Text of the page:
“I remain childless…you have given me no offspring,” Abram told God.  And the biblical text is sympathetic. Genesis 16 begins, “Now Sarai, Abram’s wife, bore him no children.”  Besides, God said that Abram’s offspring was destined for slavery, not for one season, but for several generations–400 years.  What kind of promise is that?

We spend many hours if not days avoiding those things that terrify us.  We spend large amounts of money alluding death and vulnerability.  We encourage one another, as if to exchange favors so that we sustain the illusion that we are not fragile, that life itself is not terrifying.

Perhaps, in all of this bluster, we fail to recognize that it is God who resides in the terror as much as in the celebrations of life.  We do not sleep because we are afraid of the nightmares.  We are afraid that God might answer our prayers and show up.

In The Writing Life, Annie Dillard quoted mystic Jacob Boehme: “The whole Deity has in its innermost or beginning Birth, in the Pith or Kernel, a very tart, terrible sharpness, in which the astringent Quality is very horrible, tart, hard, dark and cold Attraction or Drawing together, like Winter, when there is a fierce, bitter cold Frost, when Water is frozen into Ice, and besides is very intolerable.”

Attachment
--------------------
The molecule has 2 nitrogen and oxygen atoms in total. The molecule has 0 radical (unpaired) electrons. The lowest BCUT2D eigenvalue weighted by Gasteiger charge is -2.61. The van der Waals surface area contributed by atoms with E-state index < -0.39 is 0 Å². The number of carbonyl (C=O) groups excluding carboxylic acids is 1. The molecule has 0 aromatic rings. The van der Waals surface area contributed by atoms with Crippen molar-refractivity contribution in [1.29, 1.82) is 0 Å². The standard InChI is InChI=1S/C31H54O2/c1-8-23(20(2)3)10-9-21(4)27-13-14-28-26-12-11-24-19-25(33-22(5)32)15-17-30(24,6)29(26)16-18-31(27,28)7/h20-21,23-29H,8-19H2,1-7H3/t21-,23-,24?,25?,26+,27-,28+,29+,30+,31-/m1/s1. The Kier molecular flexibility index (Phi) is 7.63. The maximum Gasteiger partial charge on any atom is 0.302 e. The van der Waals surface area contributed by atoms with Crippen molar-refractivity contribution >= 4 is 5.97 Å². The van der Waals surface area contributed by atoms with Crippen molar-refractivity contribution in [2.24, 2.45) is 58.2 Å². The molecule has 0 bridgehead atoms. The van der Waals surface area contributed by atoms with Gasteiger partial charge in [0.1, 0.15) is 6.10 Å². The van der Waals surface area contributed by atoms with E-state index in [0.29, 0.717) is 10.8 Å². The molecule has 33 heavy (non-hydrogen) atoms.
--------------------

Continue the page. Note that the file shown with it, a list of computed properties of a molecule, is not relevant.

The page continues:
That is the writing of someone who has experienced the presence of God, an intimacy with God and an urgency of one who recognized his own fragility in the face of God.  It is the writing of someone who also knew the hardships of cold winters–a season very much a part of God’s creation as spring or summer.  It is the “know this for certain” of God (Gen. 15:13), a conviction that not every calling or anointing or divine intervention is set to the music of Chris Tomlin or Cheers.

Boehme’s reflection is not words crated to talk about divine experience, but crafted to describe the experience itself, in its most honest poetic horror.

If God is not terrifying, then why avoid God as much as we do?  Why not pray more or kneel more or intercede more?  Why not listen more or dig deeply into God’s Word beyond the mere parts we enjoy reading, the ones that make us feel good or reinforce our preconceived notions of who we think God ought to be?

Perhaps it is because God is a God of nightmares as much as visions and dreams, that God is in the darkness as much as God is the “Light of the world.”

God is the “smoking fire pot and a flaming torch” that passes in night, threatening to scorch those who get too close or wander carelessly into Presence with too much hubris.  It threatens to consume anyone who yearns to domesticate that Fire and wield it to do her bidding.

It is easier to look at what we long for — our longings are safer than God.  We find the Hagar in our household who can bear the offspring promised to us.  We pass each other off as invaluable pawns to the powers and Pharaohs that exploit us.  We laugh when God returns to us yet again, even when we pass on God’s promises to us.  We are too old to birth something new, to raise a child.  We are too frightened to tell the truth that the one we claim as sister to Pharaoh is in fact our wife destined for something greater than settling on the shores of the Nile.

We want to be left alone, but God does not leave us alone.  God does not seem to have it or want it that way.  So God visits again, and deep darkness settles upon the earth.